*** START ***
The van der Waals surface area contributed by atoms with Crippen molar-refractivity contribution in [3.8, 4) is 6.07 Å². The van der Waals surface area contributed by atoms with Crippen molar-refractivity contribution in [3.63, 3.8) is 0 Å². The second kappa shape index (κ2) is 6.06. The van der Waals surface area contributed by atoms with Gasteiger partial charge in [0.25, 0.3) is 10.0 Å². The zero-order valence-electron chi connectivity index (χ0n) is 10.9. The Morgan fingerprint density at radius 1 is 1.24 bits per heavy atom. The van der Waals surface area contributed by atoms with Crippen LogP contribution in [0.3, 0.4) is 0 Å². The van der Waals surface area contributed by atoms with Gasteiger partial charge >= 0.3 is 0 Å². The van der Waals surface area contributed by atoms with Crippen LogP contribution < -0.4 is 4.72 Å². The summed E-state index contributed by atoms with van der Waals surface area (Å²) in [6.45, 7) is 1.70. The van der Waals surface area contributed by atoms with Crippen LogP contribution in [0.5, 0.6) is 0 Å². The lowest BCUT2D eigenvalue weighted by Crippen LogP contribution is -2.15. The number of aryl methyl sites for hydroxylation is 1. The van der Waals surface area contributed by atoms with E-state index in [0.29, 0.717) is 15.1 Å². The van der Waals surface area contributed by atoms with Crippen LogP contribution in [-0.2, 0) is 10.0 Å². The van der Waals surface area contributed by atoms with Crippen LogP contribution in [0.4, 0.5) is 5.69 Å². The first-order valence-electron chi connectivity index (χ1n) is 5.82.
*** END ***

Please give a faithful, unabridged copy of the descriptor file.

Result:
The van der Waals surface area contributed by atoms with Crippen molar-refractivity contribution in [3.8, 4) is 6.07 Å². The van der Waals surface area contributed by atoms with Crippen molar-refractivity contribution in [3.63, 3.8) is 0 Å². The second kappa shape index (κ2) is 6.06. The van der Waals surface area contributed by atoms with Gasteiger partial charge in [0.25, 0.3) is 10.0 Å². The zero-order valence-electron chi connectivity index (χ0n) is 10.9. The Morgan fingerprint density at radius 1 is 1.24 bits per heavy atom. The van der Waals surface area contributed by atoms with Crippen LogP contribution in [0.3, 0.4) is 0 Å². The van der Waals surface area contributed by atoms with Gasteiger partial charge >= 0.3 is 0 Å². The van der Waals surface area contributed by atoms with Crippen LogP contribution < -0.4 is 4.72 Å². The summed E-state index contributed by atoms with van der Waals surface area (Å²) in [6.45, 7) is 1.70. The van der Waals surface area contributed by atoms with Crippen LogP contribution in [0.5, 0.6) is 0 Å². The lowest BCUT2D eigenvalue weighted by Crippen LogP contribution is -2.15. The number of aryl methyl sites for hydroxylation is 1. The van der Waals surface area contributed by atoms with E-state index in [0.29, 0.717) is 15.1 Å². The van der Waals surface area contributed by atoms with Crippen LogP contribution in [-0.2, 0) is 10.0 Å². The van der Waals surface area contributed by atoms with Crippen LogP contribution in [0.4, 0.5) is 5.69 Å². The first-order valence-electron chi connectivity index (χ1n) is 5.82.